The realities of motherhood have changed dramatically in the past two decades and Government is failing to keep up.
Most parents now have their children later in life and most mums return to work between six months and a year after the arrival of their new baby.
Improvements to parental leave and the more plentiful availability of childcare are welcome but do not go far enough to address the true pressures that many modern families face when a new baby arrives.
With family mobility taken for granted by many employers, all too often, parents find themselves welcoming a new baby into a community they know little about and without the daily advice and support from their extended families that previous generations have taken for granted.
Like many women today, I had spent almost a decade working before becoming a mum for the first time.
I could launch a brand new chocolate bar in ten European countries and knew more about the viscosity of motor oil than Jeremy Clarkson. Yet, the practical reality of a new baby left me struggling to get out of my pyjamas before lunchtime.
The arrival of a new baby can all too often be a time of great stress. It may not come as a surprise that couples are most likely to split up in the year following the birth of a child.
Little wonder that when new mums are plunged into this alien world many can find it difficult to adjust without support. Mumsnet.com undertook a survey recently and found that 52 per cent of mums reported having some signs of post natal depression.
And it isn’t just the parents that are affected. In the UK, despite the clear health benefits for our children, we have one of the lowest rates of breast feeding in Europe. After six weeks, only 48 per cent of mothers are breastfeeding their babies and only 21per cent are breastfeeding them exclusively.
After six months, just 1 per cent of mothers in the UK are breastfeeding. Overwhelmingly mothers say the reason they fail to establish or continue breast feeding is that the support was not there.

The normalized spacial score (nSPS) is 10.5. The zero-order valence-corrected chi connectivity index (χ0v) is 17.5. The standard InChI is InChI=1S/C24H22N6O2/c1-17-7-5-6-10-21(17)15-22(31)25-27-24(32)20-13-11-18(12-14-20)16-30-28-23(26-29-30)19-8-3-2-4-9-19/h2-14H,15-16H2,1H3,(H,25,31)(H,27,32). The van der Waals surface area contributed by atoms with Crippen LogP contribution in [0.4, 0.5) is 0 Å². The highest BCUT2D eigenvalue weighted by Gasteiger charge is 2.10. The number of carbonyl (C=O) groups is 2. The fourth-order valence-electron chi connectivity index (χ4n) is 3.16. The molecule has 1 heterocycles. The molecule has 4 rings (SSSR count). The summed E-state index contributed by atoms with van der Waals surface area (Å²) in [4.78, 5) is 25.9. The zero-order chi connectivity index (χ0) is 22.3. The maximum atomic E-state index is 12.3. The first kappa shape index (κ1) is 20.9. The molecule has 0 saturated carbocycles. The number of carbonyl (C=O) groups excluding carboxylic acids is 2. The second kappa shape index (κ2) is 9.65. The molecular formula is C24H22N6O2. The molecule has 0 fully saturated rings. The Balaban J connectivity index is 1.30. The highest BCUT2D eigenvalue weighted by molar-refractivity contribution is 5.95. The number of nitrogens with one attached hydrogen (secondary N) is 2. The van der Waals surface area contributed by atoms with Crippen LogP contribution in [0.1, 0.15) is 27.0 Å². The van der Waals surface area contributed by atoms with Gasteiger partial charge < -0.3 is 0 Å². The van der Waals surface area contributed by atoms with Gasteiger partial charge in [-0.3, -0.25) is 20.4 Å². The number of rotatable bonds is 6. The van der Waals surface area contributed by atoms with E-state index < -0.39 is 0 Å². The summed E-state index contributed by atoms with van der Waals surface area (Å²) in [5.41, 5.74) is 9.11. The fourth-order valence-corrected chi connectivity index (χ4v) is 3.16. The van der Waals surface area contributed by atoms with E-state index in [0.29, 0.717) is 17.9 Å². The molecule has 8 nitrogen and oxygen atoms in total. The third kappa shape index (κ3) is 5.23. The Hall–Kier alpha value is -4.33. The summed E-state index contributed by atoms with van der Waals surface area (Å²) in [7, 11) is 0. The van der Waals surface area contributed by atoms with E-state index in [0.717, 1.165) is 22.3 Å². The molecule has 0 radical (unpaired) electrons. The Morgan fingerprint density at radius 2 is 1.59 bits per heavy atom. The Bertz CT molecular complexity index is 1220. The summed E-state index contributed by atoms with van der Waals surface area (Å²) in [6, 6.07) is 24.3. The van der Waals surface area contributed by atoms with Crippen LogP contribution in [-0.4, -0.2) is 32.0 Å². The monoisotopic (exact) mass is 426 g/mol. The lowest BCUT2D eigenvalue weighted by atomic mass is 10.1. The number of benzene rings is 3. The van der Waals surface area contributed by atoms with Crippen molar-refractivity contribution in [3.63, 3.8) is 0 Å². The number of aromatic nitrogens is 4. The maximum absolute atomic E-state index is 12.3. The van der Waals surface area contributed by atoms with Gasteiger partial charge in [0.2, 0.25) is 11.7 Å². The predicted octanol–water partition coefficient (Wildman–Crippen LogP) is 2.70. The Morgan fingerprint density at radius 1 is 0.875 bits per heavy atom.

So how is public policy reflecting these new social dynamics within families? Rather than bolster the support that is there for new parents we have seen the most important and trusted network of professionals, health visitors, dwindle.
What is more, the latest Government health initiative is set to compound the problem further. Super sized ‘poly clinics’ would see smaller community based GP surgeries that can often be a first time mum’s only link into the community, close in favour of remote town centre practices.
When my mother’s generation started their families they had a ready-made support system in place: parents and even grandparents in neighbouring streets, and an army of health visitors to plug the gaps. Today, health visitors are a rare commodity and we may have few links with other people living in our neighbourhood.
Families need support systems in place to help them thrive and David Cameron has made it clear that we want Britain to be the most family friendly country in the world.
Working through Sure Start Children’s Centres we would reintroduce a universal health visitor service which would be responsive to the needs of families. The first steps in a child’s development are central to their life chance and the provision of health visitors is a highly effective way to help parents do the best for their children in the important early years.
We will put in place an extra 2,700 health visitors replacing untrained out reach workers.
And we will give every family a guaranteed level of support with dedicated health visitors building a relationship with the family from before the birth right through the early years.